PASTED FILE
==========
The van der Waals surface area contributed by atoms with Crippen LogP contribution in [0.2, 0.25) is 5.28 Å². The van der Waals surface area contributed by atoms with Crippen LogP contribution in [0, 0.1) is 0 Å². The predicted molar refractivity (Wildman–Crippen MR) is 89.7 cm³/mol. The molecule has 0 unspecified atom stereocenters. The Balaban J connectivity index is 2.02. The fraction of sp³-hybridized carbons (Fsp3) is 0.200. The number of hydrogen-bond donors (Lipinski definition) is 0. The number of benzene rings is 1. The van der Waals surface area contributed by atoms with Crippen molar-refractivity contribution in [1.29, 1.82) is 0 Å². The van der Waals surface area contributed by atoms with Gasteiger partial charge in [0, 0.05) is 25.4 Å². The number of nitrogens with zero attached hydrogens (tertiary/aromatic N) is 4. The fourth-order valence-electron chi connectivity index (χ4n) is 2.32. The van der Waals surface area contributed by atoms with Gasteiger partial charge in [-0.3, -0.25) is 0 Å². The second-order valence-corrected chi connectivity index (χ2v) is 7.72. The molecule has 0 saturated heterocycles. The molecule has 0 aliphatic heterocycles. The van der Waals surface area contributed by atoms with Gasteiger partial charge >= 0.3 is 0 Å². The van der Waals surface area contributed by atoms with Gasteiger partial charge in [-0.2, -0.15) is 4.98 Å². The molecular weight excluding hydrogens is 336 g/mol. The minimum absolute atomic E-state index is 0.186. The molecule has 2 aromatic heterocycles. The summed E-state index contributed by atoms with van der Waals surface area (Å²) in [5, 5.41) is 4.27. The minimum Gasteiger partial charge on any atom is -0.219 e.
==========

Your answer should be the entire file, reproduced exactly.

The van der Waals surface area contributed by atoms with Crippen LogP contribution in [0.2, 0.25) is 5.28 Å². The van der Waals surface area contributed by atoms with Crippen LogP contribution in [0, 0.1) is 0 Å². The predicted molar refractivity (Wildman–Crippen MR) is 89.7 cm³/mol. The molecule has 0 unspecified atom stereocenters. The Balaban J connectivity index is 2.02. The fraction of sp³-hybridized carbons (Fsp3) is 0.200. The number of hydrogen-bond donors (Lipinski definition) is 0. The number of benzene rings is 1. The van der Waals surface area contributed by atoms with Crippen molar-refractivity contribution in [1.29, 1.82) is 0 Å². The van der Waals surface area contributed by atoms with Gasteiger partial charge in [0, 0.05) is 25.4 Å². The number of nitrogens with zero attached hydrogens (tertiary/aromatic N) is 4. The fourth-order valence-electron chi connectivity index (χ4n) is 2.32. The van der Waals surface area contributed by atoms with Gasteiger partial charge in [-0.3, -0.25) is 0 Å². The second-order valence-corrected chi connectivity index (χ2v) is 7.72. The molecule has 0 saturated heterocycles. The molecule has 0 aliphatic heterocycles. The van der Waals surface area contributed by atoms with Gasteiger partial charge >= 0.3 is 0 Å². The van der Waals surface area contributed by atoms with Gasteiger partial charge in [-0.2, -0.15) is 4.98 Å². The molecular weight excluding hydrogens is 336 g/mol. The minimum absolute atomic E-state index is 0.186. The molecule has 2 aromatic heterocycles. The summed E-state index contributed by atoms with van der Waals surface area (Å²) in [5, 5.41) is 4.27. The minimum Gasteiger partial charge on any atom is -0.219 e.